Reducing moisture loss from evaporation is much easier to achieve, and the main method is mulching. In its simplest form, it just means applying an additional which insulates the soil underneath from the drying effects of sun and wind. Think of it almost like a thermos flask for your soil, in that applying a mulch will help preserve the condition of the soil at the time you apply the mulch. This gives us one of the golden rules of mulching – apply when the soil is damp, and starting to warm up. If you apply a mulch when the soil is dry or cold, you will ‘lock in’ these conditions and it will take a lot longer for your soil to warm up or for rainfall to penetrate. This year we had an exceptionally dry March and April, so in my own garden I had to wait until mid-May to mulch, once we had had some significant rainfall.

Mulch materials. There are quite a range of options available when it comes to what to mulch with. Each has its own advantages and disadvantages, so your choice will normally be based on cost, availability and appearance.

Pine chips. The longest lasting of the ‘natural ‘ mulches, and one of the more decorative. Can have a low ph, so excellent around blueberries but be careful around more lime-loving plants. As it breaks down it can use nitrogen up in the soil, so your plants may need an extra feed.

Composted bark. My favourite- easy to handle, natural in appearance and none of the acidity problems of pine chips. Because it has already started to decompose, it doesn’t take nitrogen out of the soil.

Rotted manure. Another good choice for more, especially for the allotment where appearances may have a lower priority. Extremely beneficial for the soil, rich in nutrients- but can be full of weed seeds.

Homemade compost. A great choice - mainly because it is free! Most home gardeners will have difficulty in producing enough to mulch large areas, so best to save it for planting.

Strulch. An excellent new product - wheat straw is partly composted and then iron added. Does a good job of keeping in moisture, and works as a slug deterrent too. Also very light to handle, so a good choice if you struggle with heavy bags of compost. Birds do love rooting through it for food though, so it can end up everywhere!

Gravel/ pebbles. Very long lasting and decorative, but doesn’t add any organic matter back into the soil.

Woven plastic sheeting. Excellent for large areas, it lets rain through but stops weeds and conserves moisture. Not very attractive though, unless you like the garden centre look!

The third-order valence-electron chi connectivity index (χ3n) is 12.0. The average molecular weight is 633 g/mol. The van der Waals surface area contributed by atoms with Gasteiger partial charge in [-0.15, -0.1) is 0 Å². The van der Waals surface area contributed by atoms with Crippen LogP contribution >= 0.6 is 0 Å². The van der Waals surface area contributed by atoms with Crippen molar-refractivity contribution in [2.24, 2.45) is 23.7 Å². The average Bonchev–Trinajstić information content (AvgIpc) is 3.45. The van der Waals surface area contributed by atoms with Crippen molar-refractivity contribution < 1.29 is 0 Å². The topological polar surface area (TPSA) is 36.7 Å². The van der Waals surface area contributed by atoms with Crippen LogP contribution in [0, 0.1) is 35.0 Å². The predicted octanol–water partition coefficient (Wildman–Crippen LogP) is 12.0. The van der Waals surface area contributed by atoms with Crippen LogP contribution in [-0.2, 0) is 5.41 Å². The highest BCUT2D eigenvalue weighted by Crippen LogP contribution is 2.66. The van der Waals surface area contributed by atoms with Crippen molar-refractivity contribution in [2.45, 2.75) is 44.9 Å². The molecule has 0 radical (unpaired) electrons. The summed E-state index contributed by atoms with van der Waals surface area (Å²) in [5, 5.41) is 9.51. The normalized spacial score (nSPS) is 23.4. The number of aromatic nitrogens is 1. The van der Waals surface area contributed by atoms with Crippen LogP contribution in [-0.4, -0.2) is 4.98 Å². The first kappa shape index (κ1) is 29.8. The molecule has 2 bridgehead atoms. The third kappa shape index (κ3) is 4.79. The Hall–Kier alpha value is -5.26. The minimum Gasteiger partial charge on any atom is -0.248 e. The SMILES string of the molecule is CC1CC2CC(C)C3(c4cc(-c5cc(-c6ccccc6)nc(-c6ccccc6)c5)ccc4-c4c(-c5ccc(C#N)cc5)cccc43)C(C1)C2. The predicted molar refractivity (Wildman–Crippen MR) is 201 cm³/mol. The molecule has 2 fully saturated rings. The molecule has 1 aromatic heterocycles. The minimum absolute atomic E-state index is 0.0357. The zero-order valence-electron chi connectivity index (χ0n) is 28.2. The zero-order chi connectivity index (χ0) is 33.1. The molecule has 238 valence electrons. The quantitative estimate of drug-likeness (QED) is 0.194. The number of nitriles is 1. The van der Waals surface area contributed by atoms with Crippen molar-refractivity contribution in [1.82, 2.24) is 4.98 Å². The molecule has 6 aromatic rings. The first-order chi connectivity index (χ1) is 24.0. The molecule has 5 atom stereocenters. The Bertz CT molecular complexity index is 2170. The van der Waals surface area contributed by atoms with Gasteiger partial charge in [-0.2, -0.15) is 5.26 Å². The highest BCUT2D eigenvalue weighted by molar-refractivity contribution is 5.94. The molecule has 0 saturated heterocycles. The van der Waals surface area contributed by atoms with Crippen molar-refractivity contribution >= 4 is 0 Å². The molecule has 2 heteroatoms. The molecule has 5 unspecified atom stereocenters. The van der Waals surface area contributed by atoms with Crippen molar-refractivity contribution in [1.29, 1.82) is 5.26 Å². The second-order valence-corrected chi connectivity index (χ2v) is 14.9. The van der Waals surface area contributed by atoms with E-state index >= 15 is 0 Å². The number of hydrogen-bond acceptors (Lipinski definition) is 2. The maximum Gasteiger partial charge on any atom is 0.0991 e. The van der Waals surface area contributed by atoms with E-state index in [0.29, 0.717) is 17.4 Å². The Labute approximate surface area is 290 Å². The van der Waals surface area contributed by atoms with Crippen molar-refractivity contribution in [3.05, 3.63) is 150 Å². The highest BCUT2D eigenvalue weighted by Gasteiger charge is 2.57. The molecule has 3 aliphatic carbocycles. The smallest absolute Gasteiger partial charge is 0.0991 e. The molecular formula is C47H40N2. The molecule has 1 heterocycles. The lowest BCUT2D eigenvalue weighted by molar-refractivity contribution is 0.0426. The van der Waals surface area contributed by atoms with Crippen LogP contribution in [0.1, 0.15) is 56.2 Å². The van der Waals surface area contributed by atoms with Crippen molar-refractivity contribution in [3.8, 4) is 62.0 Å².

Cardboard/newspapers. Cheap and easy, and makes a good barrier if used with one of the other mulches to stop it blowing away.

Old carpet. Another cheap and cheerful option, works well but probably best saved for the allotment rather than the Instagram worthy potager.

Sometimes, even after trying to conserve moisture, watering becomes essential. Here’s a quick list to make sure you do it right.

DO prioritise newly planted trees and bushes. In the first year, until a good root system is established, regular watering is essential.

DO water gently - if the water is applied to quickly, it just runs off and doesn’t go down to the roots. Mound up a pile of soil around the plant, to create a natural well.

DO incorporate lots of organic matter when planting. This helps improve soil structure and moisture retention during the critical first few months,

DO prioritise plants in the month before the fruit will ripen. This is normally the critical time for fruit to swell. After the fruit has been picked, put the plant to the bottom of the list - it will need a lot less water once it has been harvested.

DONT water little and often. This just dampens the top surface and encourages shallow roots to form. Better to give a thorough soaking (at least a couple gallons) every 10 days.

DONT forget that ‘grey’ water - recycled washing up water (or even bath water) - can be a great option. The soap will also help to get rid of any lurking aphids! Don’t use any water that has had strong cleaning detergents or bleach in.